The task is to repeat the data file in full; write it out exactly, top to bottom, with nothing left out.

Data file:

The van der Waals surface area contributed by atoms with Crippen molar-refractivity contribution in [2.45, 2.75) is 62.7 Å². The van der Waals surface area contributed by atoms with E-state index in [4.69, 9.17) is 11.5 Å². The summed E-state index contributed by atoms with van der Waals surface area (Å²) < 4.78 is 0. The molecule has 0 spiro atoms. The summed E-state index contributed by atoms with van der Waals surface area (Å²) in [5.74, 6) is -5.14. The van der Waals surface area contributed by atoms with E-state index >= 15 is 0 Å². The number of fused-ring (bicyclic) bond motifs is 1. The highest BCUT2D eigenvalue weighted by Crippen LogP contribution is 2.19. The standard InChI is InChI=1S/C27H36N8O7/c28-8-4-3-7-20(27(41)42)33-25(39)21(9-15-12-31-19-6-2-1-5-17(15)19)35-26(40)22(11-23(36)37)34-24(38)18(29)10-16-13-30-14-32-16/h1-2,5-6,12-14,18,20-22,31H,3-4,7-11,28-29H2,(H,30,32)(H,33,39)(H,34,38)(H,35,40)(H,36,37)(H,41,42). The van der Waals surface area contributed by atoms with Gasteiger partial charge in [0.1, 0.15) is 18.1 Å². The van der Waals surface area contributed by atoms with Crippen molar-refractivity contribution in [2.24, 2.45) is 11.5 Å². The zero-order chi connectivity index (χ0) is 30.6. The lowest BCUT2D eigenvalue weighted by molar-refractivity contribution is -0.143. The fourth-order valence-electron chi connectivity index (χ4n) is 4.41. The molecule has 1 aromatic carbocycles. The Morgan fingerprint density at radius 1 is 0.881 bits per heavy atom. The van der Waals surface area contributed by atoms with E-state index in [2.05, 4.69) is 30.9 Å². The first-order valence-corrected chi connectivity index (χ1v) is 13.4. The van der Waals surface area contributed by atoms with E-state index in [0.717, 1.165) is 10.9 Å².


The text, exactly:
The van der Waals surface area contributed by atoms with Crippen molar-refractivity contribution in [2.45, 2.75) is 62.7 Å². The van der Waals surface area contributed by atoms with E-state index in [4.69, 9.17) is 11.5 Å². The summed E-state index contributed by atoms with van der Waals surface area (Å²) < 4.78 is 0. The molecule has 0 spiro atoms. The summed E-state index contributed by atoms with van der Waals surface area (Å²) in [5.74, 6) is -5.14. The van der Waals surface area contributed by atoms with E-state index >= 15 is 0 Å². The number of fused-ring (bicyclic) bond motifs is 1. The highest BCUT2D eigenvalue weighted by Crippen LogP contribution is 2.19. The standard InChI is InChI=1S/C27H36N8O7/c28-8-4-3-7-20(27(41)42)33-25(39)21(9-15-12-31-19-6-2-1-5-17(15)19)35-26(40)22(11-23(36)37)34-24(38)18(29)10-16-13-30-14-32-16/h1-2,5-6,12-14,18,20-22,31H,3-4,7-11,28-29H2,(H,30,32)(H,33,39)(H,34,38)(H,35,40)(H,36,37)(H,41,42). The van der Waals surface area contributed by atoms with Gasteiger partial charge in [0.1, 0.15) is 18.1 Å². The van der Waals surface area contributed by atoms with Crippen molar-refractivity contribution in [2.24, 2.45) is 11.5 Å². The zero-order chi connectivity index (χ0) is 30.6. The lowest BCUT2D eigenvalue weighted by molar-refractivity contribution is -0.143. The fourth-order valence-electron chi connectivity index (χ4n) is 4.41. The molecule has 1 aromatic carbocycles. The Morgan fingerprint density at radius 1 is 0.881 bits per heavy atom. The van der Waals surface area contributed by atoms with E-state index in [2.05, 4.69) is 30.9 Å². The first-order valence-corrected chi connectivity index (χ1v) is 13.4. The van der Waals surface area contributed by atoms with E-state index in [0.717, 1.165) is 10.9 Å².